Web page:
Durban - The conduct of four men, sentenced to life imprisonment for the murder of a Winterton farmer, whom they had also burnt with an electric iron along with his wife, was described on Thursday as cold, callous and cruel.
Pietermaritzburg High Court Acting Judge Anand Maharaj said the men exhibited sadistic tendencies when they inflicted pain on Mohamed Engar, 67, and his wife, Razia, 58, on December 5, 2013, at Noodhulp farm where Engar ran a milling business.
“Burning them with an iron was nothing short of barbarism and torture.”
He said Engar was an elderly person. He had been tied and subdued with his hands behind his back and posed no threat to the men who had been armed with firearms and a knife.
His post-mortem results indicated a severe beating. “The deceased would have endured a substantial amount of pain from the injuries. One can safely say he was tortured.”
Sifiso Mabuza, 32, Lindelani Mtshali, 25, Sabelo Ndlovu, 32, and Mduduzi Nene, 37, were sentenced to an additional 15 years on two counts of robbery and five years for attempting to murder farm employee Lebaka Fortunate Tsotetsi.
Mabuza and Ndlovu were given another 15 years for the unlawful possession of firearms and ammunition. The acting judge said that while travelling daily from Durban to Pietermaritzburg to hear the case, he noticed a number of posters highlighting farm attacks and murders. It painted a bleak picture of the murders in Pietermaritzburg and surrounding areas and the thought that crossed his mind was: “Is this the murder capital of KwaZulu-Natal?”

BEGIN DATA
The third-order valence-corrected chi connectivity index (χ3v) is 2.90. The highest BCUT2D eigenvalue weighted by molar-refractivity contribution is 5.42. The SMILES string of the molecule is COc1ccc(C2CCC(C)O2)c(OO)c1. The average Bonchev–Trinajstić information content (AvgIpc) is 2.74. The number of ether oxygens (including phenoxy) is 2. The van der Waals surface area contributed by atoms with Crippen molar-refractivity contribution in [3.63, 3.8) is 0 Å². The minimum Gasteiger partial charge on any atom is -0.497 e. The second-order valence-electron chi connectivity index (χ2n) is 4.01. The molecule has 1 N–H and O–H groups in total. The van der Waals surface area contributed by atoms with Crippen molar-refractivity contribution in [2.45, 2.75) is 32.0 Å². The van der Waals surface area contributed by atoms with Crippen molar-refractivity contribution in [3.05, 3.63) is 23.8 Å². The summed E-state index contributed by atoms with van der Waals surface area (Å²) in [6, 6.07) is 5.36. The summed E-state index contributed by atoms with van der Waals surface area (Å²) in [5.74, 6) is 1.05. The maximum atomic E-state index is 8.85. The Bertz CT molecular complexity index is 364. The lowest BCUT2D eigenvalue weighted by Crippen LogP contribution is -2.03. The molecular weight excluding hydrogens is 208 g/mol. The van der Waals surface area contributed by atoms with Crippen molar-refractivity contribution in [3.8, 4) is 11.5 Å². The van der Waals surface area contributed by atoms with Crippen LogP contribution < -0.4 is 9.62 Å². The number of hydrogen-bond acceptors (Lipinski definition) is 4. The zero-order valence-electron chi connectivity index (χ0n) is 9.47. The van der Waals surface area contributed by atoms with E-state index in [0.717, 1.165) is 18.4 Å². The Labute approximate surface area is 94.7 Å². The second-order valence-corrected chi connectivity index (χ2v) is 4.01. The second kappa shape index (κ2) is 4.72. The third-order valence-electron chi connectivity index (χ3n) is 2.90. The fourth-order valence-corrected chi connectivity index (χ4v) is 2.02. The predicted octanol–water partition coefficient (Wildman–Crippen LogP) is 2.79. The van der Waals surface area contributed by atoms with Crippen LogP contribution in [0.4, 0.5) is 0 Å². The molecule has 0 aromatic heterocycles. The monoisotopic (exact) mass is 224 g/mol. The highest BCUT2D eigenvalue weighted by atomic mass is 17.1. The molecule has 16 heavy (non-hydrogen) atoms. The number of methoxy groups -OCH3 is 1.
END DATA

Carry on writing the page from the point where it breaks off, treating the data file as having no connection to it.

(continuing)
He said violent crime such as rape and murder had become a concern to every law-abiding citizen. It threatened the safety of the country.
Judge Maharaj said that Engar had been known as umkhulu in Zulu, which meant grandfather.
It appeared to the court that he had earned the respect of his workers and had been held in high esteem.
Of the gang, he said the crimes had been committed out of greed and not need, as they had all been employed and had no reason to engage in such behaviour.
He said the men had planned the crime well and executed it with military precision. Judge Maharaj could not find reason to give them lesser sentences.
Razia and her daughter Fathima were present during the sentencing. Reluctant to comment at first, Fathima later said nothing would bring back her father. She said that from her understanding, the life sentence meant being eligible for parole after 25 years.
“I would have preferred it if they had spent their whole life in jail. They have affected so many lives and caused unnecessary pain.
“They don’t deserve to ever get out,” she added.